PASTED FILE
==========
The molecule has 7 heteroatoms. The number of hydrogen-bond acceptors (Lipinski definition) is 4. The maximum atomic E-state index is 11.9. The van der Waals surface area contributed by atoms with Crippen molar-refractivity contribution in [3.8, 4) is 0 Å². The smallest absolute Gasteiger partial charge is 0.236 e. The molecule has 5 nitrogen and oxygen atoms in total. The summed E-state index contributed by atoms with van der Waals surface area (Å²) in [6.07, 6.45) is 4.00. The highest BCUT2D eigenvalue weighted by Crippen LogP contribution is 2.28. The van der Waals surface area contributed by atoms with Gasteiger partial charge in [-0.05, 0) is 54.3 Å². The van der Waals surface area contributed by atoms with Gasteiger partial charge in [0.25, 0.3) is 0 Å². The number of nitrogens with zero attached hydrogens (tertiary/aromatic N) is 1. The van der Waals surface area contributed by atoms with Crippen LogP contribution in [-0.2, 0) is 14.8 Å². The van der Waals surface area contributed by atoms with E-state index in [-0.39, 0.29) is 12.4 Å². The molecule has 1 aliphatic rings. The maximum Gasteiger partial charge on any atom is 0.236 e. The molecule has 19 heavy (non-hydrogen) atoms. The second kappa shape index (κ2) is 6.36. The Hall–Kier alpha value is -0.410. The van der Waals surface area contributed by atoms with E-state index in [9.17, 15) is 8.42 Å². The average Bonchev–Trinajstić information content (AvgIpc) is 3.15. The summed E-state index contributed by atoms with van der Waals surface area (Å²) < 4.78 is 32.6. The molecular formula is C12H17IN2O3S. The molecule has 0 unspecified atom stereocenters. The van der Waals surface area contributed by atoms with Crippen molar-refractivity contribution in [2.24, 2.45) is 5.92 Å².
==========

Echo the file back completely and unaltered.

The molecule has 7 heteroatoms. The number of hydrogen-bond acceptors (Lipinski definition) is 4. The maximum atomic E-state index is 11.9. The van der Waals surface area contributed by atoms with Crippen molar-refractivity contribution in [3.8, 4) is 0 Å². The smallest absolute Gasteiger partial charge is 0.236 e. The molecule has 5 nitrogen and oxygen atoms in total. The summed E-state index contributed by atoms with van der Waals surface area (Å²) in [6.07, 6.45) is 4.00. The highest BCUT2D eigenvalue weighted by Crippen LogP contribution is 2.28. The van der Waals surface area contributed by atoms with Gasteiger partial charge in [-0.05, 0) is 54.3 Å². The van der Waals surface area contributed by atoms with Gasteiger partial charge in [0.25, 0.3) is 0 Å². The number of nitrogens with zero attached hydrogens (tertiary/aromatic N) is 1. The van der Waals surface area contributed by atoms with Crippen LogP contribution in [-0.2, 0) is 14.8 Å². The van der Waals surface area contributed by atoms with E-state index in [-0.39, 0.29) is 12.4 Å². The molecule has 1 aliphatic rings. The maximum Gasteiger partial charge on any atom is 0.236 e. The molecule has 19 heavy (non-hydrogen) atoms. The second kappa shape index (κ2) is 6.36. The Hall–Kier alpha value is -0.410. The van der Waals surface area contributed by atoms with E-state index in [9.17, 15) is 8.42 Å². The average Bonchev–Trinajstić information content (AvgIpc) is 3.15. The summed E-state index contributed by atoms with van der Waals surface area (Å²) < 4.78 is 32.6. The molecular formula is C12H17IN2O3S. The molecule has 0 unspecified atom stereocenters. The van der Waals surface area contributed by atoms with Crippen molar-refractivity contribution in [2.24, 2.45) is 5.92 Å².